You’ve heard that “free is good.” When you’re talking about nonprofit courses, free can be excellent.
But why would anyone offer a course, or even a webinar for free? Top among a lot of great reasons is the motivation of the instructor proving their expertise. The calculation is pretty simple.
Let’s say you’re a fundraising consultant to nonprofits. By offering an excellent free course on “Top Major Gifts Asking Techniques for Your Nonprofit,” you develop a reputation for being an expert. The nonprofits who can’t afford your services will be grateful for the content and sing your praises to others. The ones who can afford your services see that you know what you’re talking about.
Some of either group may take what you said and apply it on their own. However, a significant portion of those who take the course won’t have the time or skills to match your expertise. Those are the ones who will engage your services for pay. Clearly, there’s a real incentive to offer a solid course. It’s a win/win for everyone.
Conversely, a lot of free nonprofit training isn’t related to the company’s core product at all. For example, a computer software vendor will offer a webinar from a nonprofit marketing expert because they associate their brand with that expert, and that expert brings their audience to their business. Again, it’s solid content, and free.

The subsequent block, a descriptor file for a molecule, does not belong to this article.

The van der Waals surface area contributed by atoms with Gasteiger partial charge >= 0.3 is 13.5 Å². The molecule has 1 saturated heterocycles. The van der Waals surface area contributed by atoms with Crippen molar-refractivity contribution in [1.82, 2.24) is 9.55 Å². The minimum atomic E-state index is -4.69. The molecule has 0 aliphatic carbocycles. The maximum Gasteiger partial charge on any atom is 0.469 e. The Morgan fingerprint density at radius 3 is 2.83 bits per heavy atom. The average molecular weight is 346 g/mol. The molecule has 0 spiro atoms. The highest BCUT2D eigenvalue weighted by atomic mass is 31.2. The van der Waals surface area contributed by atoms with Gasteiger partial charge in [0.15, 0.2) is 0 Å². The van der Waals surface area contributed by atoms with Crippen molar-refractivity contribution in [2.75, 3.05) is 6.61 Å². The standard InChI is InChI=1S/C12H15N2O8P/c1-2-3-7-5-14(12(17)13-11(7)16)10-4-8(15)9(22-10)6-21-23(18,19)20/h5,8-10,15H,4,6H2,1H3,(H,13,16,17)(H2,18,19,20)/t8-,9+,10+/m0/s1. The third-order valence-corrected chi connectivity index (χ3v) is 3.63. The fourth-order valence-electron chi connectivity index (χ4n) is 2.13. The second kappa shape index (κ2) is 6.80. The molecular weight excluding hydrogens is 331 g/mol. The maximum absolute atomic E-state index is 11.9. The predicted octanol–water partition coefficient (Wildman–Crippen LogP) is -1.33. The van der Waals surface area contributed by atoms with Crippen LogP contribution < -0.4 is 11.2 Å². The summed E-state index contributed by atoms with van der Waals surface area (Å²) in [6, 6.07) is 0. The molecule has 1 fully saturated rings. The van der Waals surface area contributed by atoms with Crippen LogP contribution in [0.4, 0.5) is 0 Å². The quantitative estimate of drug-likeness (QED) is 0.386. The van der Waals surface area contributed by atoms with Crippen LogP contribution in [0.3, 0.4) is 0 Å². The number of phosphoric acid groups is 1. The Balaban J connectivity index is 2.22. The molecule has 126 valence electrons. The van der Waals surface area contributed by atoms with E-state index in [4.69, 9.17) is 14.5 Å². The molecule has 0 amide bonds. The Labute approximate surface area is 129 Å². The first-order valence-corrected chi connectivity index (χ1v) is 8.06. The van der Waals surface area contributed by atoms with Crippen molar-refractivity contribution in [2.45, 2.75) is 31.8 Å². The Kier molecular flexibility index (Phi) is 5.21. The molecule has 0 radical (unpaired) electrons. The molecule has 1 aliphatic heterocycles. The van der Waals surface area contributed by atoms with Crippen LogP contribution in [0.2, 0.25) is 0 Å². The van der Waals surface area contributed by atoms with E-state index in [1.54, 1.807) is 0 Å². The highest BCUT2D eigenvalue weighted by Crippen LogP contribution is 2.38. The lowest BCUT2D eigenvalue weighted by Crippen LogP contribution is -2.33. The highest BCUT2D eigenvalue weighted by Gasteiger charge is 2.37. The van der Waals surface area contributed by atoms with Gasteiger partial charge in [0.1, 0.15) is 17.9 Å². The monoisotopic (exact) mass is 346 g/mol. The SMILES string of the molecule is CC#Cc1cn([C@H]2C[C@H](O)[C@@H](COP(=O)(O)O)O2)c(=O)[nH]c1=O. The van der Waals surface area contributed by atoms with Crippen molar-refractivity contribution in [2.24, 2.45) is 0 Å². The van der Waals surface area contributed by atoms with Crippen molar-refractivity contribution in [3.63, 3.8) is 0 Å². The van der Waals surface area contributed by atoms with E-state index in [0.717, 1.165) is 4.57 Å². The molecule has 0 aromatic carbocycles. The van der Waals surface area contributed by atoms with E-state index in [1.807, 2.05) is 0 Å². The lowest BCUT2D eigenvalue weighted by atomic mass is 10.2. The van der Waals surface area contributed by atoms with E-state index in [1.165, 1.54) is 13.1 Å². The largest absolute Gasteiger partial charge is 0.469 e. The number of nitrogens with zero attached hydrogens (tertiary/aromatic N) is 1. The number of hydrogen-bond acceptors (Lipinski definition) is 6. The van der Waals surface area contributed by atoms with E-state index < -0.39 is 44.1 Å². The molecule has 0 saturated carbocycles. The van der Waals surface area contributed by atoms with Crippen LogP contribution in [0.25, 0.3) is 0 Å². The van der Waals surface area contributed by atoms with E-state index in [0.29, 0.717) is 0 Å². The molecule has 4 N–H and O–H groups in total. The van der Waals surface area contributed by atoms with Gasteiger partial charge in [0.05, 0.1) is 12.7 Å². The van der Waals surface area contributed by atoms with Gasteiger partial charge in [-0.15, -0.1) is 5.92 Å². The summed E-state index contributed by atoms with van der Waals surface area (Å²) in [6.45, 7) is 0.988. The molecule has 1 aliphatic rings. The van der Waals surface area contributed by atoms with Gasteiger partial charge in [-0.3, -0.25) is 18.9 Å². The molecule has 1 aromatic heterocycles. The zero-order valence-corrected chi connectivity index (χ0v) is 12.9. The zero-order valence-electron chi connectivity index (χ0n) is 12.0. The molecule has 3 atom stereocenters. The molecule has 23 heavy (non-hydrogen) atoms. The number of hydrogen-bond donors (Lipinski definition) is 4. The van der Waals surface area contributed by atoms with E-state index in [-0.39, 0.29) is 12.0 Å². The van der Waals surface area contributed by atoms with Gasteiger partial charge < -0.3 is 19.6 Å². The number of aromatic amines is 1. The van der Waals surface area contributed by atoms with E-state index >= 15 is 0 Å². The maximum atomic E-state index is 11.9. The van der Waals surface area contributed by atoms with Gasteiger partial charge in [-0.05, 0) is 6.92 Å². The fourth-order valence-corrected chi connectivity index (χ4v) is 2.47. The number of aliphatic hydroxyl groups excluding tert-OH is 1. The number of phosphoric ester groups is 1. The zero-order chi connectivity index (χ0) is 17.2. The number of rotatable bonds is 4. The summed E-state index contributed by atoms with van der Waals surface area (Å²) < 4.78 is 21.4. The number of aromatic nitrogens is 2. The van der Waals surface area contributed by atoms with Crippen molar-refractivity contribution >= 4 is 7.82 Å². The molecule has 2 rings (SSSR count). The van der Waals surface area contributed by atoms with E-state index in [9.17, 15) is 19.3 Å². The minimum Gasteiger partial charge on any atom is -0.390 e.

You can check out some of our free nonprofit training courses here.
If free options are so good, why would you ever pay? Here are some top perks offered by paid nonprofit training courses that you can’t always get from their free counterparts:
- Production quality. The quality of a paid course is probably going to be higher, which is going to better keep the learner’s attention, and thus more learning will take place.
- Depth of learning. Paid courses tend to go more in-depth, even if it’s the same length as a free course.
- Organized for better learning. Paid nonprofit courses tend to be better organized for learning. The modules will be short enough for you to absorb the information. They may also offer supplemental material, like workbooks or resource sheets.